The popular pinot noir

This New Zealand red has become a favourite among wine drinkers and growers alike, for good reason.

Words Joelle Thomson.

When it comes to having all your eggs in one basket, New Zealand winemakers know a thing or two. Take pinot noir. 

It now accounts for 70 per cent of the red wine made in this country, for 80 per cent of the grapes grown in Central Otago (the country’s fourth biggest wine region) and for the largest wine conference ever held in New Zealand – Pinot Noir NZ 2017, held in Wellington. Drinkers have fallen for the variety’s soft, velvety,
red fruit charms and winemakers for its attributes in the vineyard. It buds early in spring and ripens early in autumn, which means it can be harvested early, avoiding frost – some of the time. 

On the flip side, the grape’s thin skins make it prone to fungal disease, and we’ve got that in spades in our relatively wet, relatively high rainfall climate here in New Zealand. And while wine drinkers may love pinot noir now, what happens if another movie like Sideways (2004) comes along and knocks it off its popular perch? The ‘Sideways effect’ is a well-documented trend that saw merlot fall from grace globally after the film gave it the thumbs down via its protagonist, Miles, who loathed merlot and fancied pinot noir. 

So, how sensible is it to invest so heavily in one variety? You know what they say about lies and statistics. While it’s true that pinot noir does account for 70 per cent of all red wine produced in this country, it is eclipsed entirely by a sea of sauvignon blanc, which not only accounts for 74 per cent of all grapes grown here, but also for 85 per cent of all wine exported from New Zealand. 

Pinot noir may dominate our red wine scene but, compared with sauvignon blanc, it’s not ‘big’ in the ‘big picture’ sense. 

Think about it like this: there are 36,000 hectares of grapes planted in New Zealand; 28,000 of them are white grapes (mostly sauvignon blanc), while just 7900 hectares are red.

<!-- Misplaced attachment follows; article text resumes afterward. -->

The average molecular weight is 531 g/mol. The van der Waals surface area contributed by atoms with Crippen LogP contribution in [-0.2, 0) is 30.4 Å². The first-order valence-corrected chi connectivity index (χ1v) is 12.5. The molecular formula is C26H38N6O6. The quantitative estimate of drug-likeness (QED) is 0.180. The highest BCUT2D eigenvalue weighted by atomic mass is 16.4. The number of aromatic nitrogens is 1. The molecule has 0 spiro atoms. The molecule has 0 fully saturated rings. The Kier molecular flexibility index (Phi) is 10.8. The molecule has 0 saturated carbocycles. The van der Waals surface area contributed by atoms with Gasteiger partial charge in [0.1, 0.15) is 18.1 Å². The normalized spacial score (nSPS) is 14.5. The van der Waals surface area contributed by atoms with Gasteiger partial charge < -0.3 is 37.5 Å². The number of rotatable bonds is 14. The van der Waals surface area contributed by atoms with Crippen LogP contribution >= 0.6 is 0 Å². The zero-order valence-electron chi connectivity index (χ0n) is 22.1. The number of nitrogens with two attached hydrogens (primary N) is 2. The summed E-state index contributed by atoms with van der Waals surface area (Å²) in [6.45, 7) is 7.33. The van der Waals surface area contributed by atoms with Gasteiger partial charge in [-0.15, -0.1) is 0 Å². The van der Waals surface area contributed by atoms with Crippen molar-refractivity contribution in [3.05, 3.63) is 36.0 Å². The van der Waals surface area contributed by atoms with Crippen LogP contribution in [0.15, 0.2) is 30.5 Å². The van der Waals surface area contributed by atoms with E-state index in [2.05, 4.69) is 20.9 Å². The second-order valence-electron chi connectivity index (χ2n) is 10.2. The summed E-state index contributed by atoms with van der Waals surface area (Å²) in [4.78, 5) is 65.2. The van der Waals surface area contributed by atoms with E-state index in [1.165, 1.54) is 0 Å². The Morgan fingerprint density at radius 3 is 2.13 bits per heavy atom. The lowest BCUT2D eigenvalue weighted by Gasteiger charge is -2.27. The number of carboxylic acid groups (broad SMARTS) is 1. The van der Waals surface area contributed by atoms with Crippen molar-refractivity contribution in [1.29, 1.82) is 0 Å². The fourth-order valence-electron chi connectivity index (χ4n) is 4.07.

So, while it may seem slightly scary that pinot noir rules the red roost, it remains a promising work in progress, with the lower priced pinot noirs being better than ever before (and offering exceptional value for money, in the best cases). Meanwhile the smaller volume, higher quality wines are stellar – despite their high prices. As the unparalleled visitor numbers to the big pinot gig in Wellington this February proved, pinot noir is so tricky to grow anywhere in the world that the fact New Zealand appears to do it so well paints a pretty rosy picture for the future, if you’ll excuse the pun. In the meantime, try our top picks. 

Drink these

North Canterbury is a region that consistently punches way above its weight, so here are my top reds from this southern region. 

· 2013 Bell Hill Pinot Noir

· 2015 Bellbird Spring River Terrace Pinot Noir

· 2015 Black Estate Home Block Pinot Noir

· 2015 Greystone Pinot Noir

· 2013 Pegasus Bay Pinot Noir

· 2015 Pyramid Valley Angel Flower Pinot Noir

· 2014 The Bone Line Pinot Noir

· 2015 The Crater Rim Pinot Noir

· 2015 Tongue in Groove Pinot Noir

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